And so the minnows swim for home. Namibia, beasted by 80-plus points for the second time in less than 96 hours, left these shores on Tuesday, having somehow emerged from the shallow graves in which they were confined at the end of their final pool match with Wales. Johan Diergaardt, their coach, returns to his day job as a building contractor in Windhoek this very morning. Jacques Burger, their astonishing captain, says he hopes to have a couple of weeks rest and recuperation before returning to Premiership duties with Saracens. Knowing his luck, Sarries will give him a run-out with the second team on Monday night.
With the Romanians, Japanese and Americans also on the way back to their loved ones, there are now only two matches on the fixture list carrying serious health warnings: the Wallabies play Russia in beautiful Nelson on Saturday; the All Blacks will set about Canada on Sunday. After that, no more mismatches – unless, of course, Ma'a Nonu and Israel Dagg really catch fire and smithereen their quarter-final opponents all over the North Island.
On the evidence of the matches played in the first half of the pool phase, the so-called "smaller" or "developing" nations – other supremely patronising terms have been used, but we'll stick with these for brevity's sake – were more competitive than at any time since the 1991 competition, with margins in matches between the eight foundation unions (the four home countries, the three SANZAR teams and France) and the rest averaging out at 26 points. Then, the worst injustices of the fixture programme kicked in. A series of four-day turnarounds, largely the result of broadcasting demands, forced the likes of Romania and the United States to name understrength teams against the very best opposition in an attempt to keep leading players fresh for games that might be won.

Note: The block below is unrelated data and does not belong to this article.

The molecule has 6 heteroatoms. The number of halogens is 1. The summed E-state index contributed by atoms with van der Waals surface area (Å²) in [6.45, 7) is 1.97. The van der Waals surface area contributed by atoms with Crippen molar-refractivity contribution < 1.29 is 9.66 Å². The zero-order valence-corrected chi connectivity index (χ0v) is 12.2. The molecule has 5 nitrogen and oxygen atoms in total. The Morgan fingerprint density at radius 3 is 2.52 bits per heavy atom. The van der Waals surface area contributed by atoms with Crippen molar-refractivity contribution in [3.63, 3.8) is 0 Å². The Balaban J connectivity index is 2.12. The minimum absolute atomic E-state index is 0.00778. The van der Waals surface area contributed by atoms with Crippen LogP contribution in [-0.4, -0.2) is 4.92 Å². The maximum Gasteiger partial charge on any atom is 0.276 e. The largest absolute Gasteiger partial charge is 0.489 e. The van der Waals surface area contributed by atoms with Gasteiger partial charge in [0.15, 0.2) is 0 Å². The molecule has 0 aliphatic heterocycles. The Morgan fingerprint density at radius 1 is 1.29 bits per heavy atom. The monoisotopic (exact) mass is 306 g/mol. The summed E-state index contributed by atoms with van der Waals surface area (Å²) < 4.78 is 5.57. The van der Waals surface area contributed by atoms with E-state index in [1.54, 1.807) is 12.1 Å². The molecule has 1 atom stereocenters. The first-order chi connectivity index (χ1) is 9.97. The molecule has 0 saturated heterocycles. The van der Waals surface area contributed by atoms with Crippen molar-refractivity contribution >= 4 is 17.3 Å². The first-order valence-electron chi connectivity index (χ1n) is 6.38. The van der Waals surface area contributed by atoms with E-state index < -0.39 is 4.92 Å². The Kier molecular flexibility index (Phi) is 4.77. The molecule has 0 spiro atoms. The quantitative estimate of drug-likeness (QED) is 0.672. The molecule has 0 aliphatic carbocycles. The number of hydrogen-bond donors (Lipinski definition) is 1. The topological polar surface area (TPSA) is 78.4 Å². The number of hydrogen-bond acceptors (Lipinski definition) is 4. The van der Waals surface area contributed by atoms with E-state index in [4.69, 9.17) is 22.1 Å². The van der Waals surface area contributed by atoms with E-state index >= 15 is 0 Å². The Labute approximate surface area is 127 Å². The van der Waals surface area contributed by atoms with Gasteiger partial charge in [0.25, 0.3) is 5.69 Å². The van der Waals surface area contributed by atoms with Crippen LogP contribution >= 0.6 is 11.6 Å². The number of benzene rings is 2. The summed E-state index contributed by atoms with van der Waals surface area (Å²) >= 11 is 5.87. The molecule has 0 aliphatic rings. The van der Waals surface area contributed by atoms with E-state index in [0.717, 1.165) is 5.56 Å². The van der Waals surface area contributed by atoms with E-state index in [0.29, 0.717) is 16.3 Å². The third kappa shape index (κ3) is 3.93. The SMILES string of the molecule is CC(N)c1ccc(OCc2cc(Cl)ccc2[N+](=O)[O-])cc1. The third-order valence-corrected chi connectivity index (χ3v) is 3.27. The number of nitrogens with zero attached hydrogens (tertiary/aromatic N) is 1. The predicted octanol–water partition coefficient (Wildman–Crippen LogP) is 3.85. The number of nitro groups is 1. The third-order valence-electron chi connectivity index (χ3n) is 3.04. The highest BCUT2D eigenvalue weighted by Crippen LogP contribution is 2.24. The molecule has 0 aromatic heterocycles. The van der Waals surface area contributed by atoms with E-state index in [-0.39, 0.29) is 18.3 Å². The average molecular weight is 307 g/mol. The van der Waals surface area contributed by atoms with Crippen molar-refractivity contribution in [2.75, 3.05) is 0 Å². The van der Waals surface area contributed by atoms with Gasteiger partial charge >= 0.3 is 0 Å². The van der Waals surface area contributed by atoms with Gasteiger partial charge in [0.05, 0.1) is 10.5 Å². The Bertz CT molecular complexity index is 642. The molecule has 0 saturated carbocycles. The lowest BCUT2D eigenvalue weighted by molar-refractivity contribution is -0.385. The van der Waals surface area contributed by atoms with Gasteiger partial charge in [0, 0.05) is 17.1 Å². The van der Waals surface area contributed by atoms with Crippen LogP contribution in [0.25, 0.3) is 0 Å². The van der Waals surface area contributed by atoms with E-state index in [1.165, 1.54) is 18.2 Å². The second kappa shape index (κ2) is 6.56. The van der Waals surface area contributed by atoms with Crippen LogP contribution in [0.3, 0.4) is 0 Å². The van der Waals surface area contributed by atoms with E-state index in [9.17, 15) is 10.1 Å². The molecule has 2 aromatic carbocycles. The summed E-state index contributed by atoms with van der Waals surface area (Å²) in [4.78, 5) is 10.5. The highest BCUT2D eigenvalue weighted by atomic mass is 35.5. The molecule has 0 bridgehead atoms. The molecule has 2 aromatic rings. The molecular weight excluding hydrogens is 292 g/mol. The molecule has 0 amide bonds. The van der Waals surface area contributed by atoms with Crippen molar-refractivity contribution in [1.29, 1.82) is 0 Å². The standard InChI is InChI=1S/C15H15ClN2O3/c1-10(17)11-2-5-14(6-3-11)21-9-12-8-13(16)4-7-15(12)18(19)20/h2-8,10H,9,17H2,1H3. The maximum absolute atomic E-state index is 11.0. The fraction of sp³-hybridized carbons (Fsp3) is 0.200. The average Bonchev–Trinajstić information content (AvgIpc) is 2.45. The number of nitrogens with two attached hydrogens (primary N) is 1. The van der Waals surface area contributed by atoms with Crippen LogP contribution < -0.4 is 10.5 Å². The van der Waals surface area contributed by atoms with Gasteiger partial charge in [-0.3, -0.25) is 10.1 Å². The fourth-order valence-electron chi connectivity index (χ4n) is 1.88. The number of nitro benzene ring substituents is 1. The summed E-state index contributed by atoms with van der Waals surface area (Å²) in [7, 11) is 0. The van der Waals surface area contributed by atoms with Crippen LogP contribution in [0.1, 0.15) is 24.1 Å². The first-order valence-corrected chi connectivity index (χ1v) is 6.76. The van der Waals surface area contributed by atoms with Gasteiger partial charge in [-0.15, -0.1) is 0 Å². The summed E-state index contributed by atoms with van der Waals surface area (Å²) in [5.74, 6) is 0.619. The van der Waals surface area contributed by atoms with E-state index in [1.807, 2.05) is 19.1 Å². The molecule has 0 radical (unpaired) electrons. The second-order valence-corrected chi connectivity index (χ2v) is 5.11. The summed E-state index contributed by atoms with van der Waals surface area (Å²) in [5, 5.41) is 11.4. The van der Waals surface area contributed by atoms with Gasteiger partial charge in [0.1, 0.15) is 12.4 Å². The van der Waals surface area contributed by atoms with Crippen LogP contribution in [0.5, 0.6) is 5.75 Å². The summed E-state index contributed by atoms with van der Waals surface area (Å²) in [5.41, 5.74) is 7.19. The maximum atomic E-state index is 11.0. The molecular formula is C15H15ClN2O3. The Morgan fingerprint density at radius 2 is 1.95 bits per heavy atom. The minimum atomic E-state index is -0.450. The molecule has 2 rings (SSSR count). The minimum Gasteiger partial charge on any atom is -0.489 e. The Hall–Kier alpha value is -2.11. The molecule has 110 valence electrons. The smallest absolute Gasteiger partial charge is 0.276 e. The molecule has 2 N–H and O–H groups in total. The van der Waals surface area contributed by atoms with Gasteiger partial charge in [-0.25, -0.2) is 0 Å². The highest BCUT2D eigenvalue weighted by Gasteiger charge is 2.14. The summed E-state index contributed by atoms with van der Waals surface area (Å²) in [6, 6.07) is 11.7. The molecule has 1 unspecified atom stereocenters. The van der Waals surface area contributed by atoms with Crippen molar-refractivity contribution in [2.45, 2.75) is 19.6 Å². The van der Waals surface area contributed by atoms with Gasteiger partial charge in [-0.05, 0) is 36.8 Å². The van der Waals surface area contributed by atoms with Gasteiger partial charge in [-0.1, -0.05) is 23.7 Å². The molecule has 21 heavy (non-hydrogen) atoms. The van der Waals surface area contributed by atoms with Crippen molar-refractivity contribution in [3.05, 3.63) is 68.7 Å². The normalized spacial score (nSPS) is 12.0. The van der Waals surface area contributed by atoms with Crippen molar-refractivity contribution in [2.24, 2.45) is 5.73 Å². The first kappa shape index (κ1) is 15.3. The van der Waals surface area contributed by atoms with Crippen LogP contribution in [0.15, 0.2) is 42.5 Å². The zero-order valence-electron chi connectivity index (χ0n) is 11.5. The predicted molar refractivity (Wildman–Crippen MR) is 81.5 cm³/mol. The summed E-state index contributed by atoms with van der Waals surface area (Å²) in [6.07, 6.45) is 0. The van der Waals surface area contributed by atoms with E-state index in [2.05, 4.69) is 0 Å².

Flabbergastingly, a number of television pundits, some of whom should have known much better, attacked the Romanian coach Romeo Gontineac, among others, for showing "disrespect" – an argument that would have been impossible to understand, but for the fact that it was made by paid representatives of the people who caused the problem in the first place. Namibia, by some distance the most poorly-resourced side in the competition, played four games between mid-afternoon on 10 September and early evening on 26 September. If Amnesty International ever investigates this, its report will be well worth reading.
Once the coaches decided to prioritise games in which victory was feasible above those in which it was out of the question, the consequences were inevitable: the 26-point average jumped to 36 points. Suddenly, the tournament became more lopsided than most previous World Cups, although it is still nowhere near as bad as the "lambs to the slaughter" competition in 2003.
Yet when all the imbalances and iniquities are taken into account, it is clear that a number of the tier-two nations are significantly better than they were in France four years ago. Georgia, Canada, the USA and Japan have been more competitive for longer; Romania, beset by their own particular financial issues, might have beaten Scotland on the opening weekend; Russia, in their first World Cup, may cop it from the Wallabies this weekend, but will still leave with strengthened foundations in place.
These countries, along with Fiji and Namibia, began the tournament outside the top dozen in the official rankings. The Pacific Islanders cannot be classed as "minnows": as recently as four years ago, they were very big fish indeed. The others? For what it is worth, here is their team of the tournament.
MINNOWS TEAM OF THE TOURNAMENT
10. J Arlidge (Jap)
11. P Mackenzie (Can)
12. P Emerick (US)
13. D van Wyk (Nam)
14. V Artemyev (Rus)
15. C Wyles (US)
1. M MacDonald (US)
2. M Tincu (Rom)
3. P Ion (Rom)
4. J Sinclair (Can)
5. H Smith (US)
6. J Burger (Nam)
7. M Gorgodze (Geo)
8. D Basilaia (Geo)
9. I Abuseridze (Geo)Reuse content